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Browsing named entities in Maj. Jed. Hotchkiss, Confederate Military History, a library of Confederate States Military History: Volume 3, Virginia (ed. Clement Anselm Evans). You can also browse the collection for S. D. Lee or search for S. D. Lee in all documents.

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cketts' division, but soon drew back from the hot reception he met. The skirmishers of Reynolds met the same fate, from S. D. Lee's guns, when they advanced to feel Lee's center. It was three in the afternoon when Pope was good and ready, with his entire army in hand, for his grand assault. The signal was given and Porter's men rs right, who leaped across their defenses and chased them in hot pursuit. The fierce attacks of Pope on Jackson's left had, in the meantime, been also repulsed. Lee now saw that the supreme moment for action had come, and he ordered Longstreet to close in upon the Federal left; but his veteran soldiery, now well trained in the war, had at the same moment reached the same conclusion, and without waiting for the word of command, they fairly leaped forward, swinging on their left, and, with Lee leading in person in the midst of them, charged grandly to the front, responding to the movement of all of Jackson's men on the left and hurrying on the rout of the
nd of the unyielding Early on their left, while Lee and Jackson were moving to set the battle in or advanced to assault D. H. Hill, on the left of Lee's center, and a fierce combat took place along es of the preceding months had greatly depleted Lee's army, and his wounded, footsore, and straggliht. Col. S. D. Lee accompanied Jackson, at General Lee's suggestion, to reconnoiter the chances fordous, and, to the great disappointment of both Lee and Jackson, the movement was abandoned. Leato McClellan, from both the north and the east, Lee determined to cross into Virginia; and that nigght and rear, thus engaging his attention while Lee took his long trains and his army back into Viring weakened by straggling and desertion, while Lee called upon his government for shoes and clotheh half-clad army. In a letter to his wife, General Lee wrote: My hands are improving slowly; we vicinity of Winchester, on the 2d of October, Lee issued an address to his soldiers, in which he [12 more...]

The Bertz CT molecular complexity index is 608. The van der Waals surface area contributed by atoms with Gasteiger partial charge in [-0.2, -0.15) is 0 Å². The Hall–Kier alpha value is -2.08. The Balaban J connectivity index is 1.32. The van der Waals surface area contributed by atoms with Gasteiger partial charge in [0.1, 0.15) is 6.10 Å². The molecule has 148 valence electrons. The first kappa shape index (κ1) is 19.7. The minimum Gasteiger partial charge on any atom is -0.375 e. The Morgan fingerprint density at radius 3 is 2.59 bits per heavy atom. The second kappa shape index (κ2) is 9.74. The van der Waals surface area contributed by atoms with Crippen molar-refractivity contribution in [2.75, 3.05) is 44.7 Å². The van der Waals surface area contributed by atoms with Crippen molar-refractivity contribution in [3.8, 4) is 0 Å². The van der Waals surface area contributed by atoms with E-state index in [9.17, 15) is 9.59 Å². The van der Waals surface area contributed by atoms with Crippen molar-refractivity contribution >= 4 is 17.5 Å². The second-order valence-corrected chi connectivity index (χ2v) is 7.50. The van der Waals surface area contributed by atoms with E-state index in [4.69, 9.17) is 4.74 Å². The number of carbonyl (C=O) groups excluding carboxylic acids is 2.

alert Stuart promptly reported his movement to Lee, and the latter, with equal promptness, foresawhe ways by which he might move toward Richmond, Lee sent D. H. Hill's division, of Jackson's corps,ng movement from the side of the Confederates. Lee's two signal guns gave notice to his army of thsances, with balloons, that a large portion of Lee's army was still down the Rappahannock, Burnsidewhat like those at the Second Manassas, where Lee's two wings opened like great jaws of death to mrades. Near the middle of the afternoon, as Lee beheld the flight of Franklin's men from their of the folly and uselessness of again attacking Lee's left, Burnside now ordered Franklin to renew ould be made by fresh troops in this direction, Lee had placed two fresh regiments in the sunken roto the fact that the enemy's fire was too hot. Lee had expected Burnside to renew the battle on th could not discriminate between friend and foe. Lee deemed this too hazardous, as his army was too [36 more...]
Chapter 21: The Chancellorsville campaign and death of Jackson. During the winter of 1862-63 and early spring of 1863, Stuart, by frequent raids across the Rappahannock, kept the Federal cavalry busy, protecting Burnside's right and rear, while in the Valley and in the Appalachian region, Imboden and Jones broke the Federal communications with the west by the Baltimore & Ohio railroad. In one of his humorous moods, on the 3d of March, Lee wrote to his wife: We are up to our eyes in mud now, and have but little comfort. Mr. Hooker looms up very large over the river. He has two balloons up in the day and one at night. I hope he is gratified at what he sees. Your cousin, Fitz Lee, beat up his quarters the other day with about 400 of his cavalry, and advanced within four miles of Falmouth, carrying off 150 prisoners, with their horses, arms, etc. The day after he recrossed the Rappahannock they sent all their cavalry after him. . . but the bird had flown. . . . I
ched Frederick in the march through Maryland. He then assumed command of Jackson's division, and was in charge of it at Harper's Ferry. After the surrender of that post he marched at 1 o'clock on the morning of the 16th of September to reinforce Lee at Sharpsburg. There he took position on the extreme left. His brigade and Winder's (Stonewall) formed his front line, and the two, numbering less than 400 men, attacked at 6 o'clock on the morning of the 17th, held back the enemy for nearly an f the corps. During the Tennessee campaign he commanded a division of the corps of S. D. Lee, which, holding the center of the line before Nashville, earned distinction by stubborn fighting despite the general disaster, and after the wounding .of Lee he had the immediate command of the division covering the retreat, a trust which was ably performed. With his division of the army of Tennessee, reduced to 2,600 men, he participated, in the operations in the Carolinas against Sherman, arid surre